From UPSC perspective, the following things are important :
Prelims level : Antifa
Mains level : Racial antagonism across the world
As massive protests following the death of a person in racial discrimination continued to rock the US, President Donald Trump has announced that the alleged far-left group Antifa would be designated as a terrorist organisation by his government.
One can expect a similar prelims question:
Q. The Antifa movement recently seen in news is an: Free trade movement/Anti-terror movement etc.
Why the US seeks to ban Antifa?
- Trump has blamed for the protests that have convulsed cities across the US,
- Antifa is considered the loosely affiliated group of far-left anti-fascist activists.
Antifa: The group
- Antifa is an acronym for ‘Anti-Fascist’. It is not an organisation with a leader nor does it have a defined structure or membership roles.
- Antifa has been around for several decades, though accounts vary on its exact beginnings.
- The term dates the term as far back as Nazi Germany, describing the etymology of ‘Antifa’ as “borrowed from German Antifa, short for antifaschistische ‘anti-fascist’.
- Rather, Antifa is more of a movement of activists whose followers share a philosophy and tactics.
- They have made their presence known at protests, including the “Unite the Right” rally in Charlottesville, Virginia, in 2017.
- It is impossible to know how many people count themselves as members.
- Its followers acknowledge that the movement is secretive, has no official leaders and is organised into autonomous local cells.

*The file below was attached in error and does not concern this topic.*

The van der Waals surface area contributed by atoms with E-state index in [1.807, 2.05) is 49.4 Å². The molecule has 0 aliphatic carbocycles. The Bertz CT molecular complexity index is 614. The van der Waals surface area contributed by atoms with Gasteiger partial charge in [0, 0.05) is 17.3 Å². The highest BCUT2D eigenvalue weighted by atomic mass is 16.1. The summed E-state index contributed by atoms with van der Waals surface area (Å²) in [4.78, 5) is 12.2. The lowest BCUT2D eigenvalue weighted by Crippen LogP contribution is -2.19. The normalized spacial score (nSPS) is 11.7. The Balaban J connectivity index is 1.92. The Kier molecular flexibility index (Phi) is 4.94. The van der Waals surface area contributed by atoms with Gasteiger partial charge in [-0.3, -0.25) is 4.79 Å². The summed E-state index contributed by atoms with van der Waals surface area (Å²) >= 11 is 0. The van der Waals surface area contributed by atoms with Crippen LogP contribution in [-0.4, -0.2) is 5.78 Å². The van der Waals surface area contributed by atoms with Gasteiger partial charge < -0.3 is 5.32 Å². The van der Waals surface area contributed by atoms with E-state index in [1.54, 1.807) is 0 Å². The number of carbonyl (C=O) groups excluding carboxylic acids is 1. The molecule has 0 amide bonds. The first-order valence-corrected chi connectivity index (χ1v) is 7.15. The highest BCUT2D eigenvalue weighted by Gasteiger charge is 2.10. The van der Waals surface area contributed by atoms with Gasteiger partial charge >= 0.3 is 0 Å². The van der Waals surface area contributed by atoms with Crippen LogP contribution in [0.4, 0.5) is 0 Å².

- It is also only one in a constellation of activist movements that have come together in the past few years to oppose the far right.
- Antifa members campaign against actions they view as authoritarian, homophobic, racist or xenophobic.
Activism over years
- Antifa members typically dress in black and often wear a mask at their demonstrations, and follow far-left ideologies such as anti-capitalism.
- The movement has been known to have a presence in the US in the 1980s.
- It shot into prominence following the election of President Trump in 2016, with violence marking some of its protests and demonstrations.
- Criticizing mainstream liberal politicians for not doing enough, Antifa members have often physically confronted their conservative opponents on the streets.
- The group also participates in non-violent protests. Apart from public counter-protests, Antifa members run websites that track white extremist and ultra-right groups.
- The movement has been widely criticised among the mainstream left and right.
- Conservative publications and politicians routinely rail against supporters of Antifa, who they say are seeking to shut down peaceful expression of conservative views.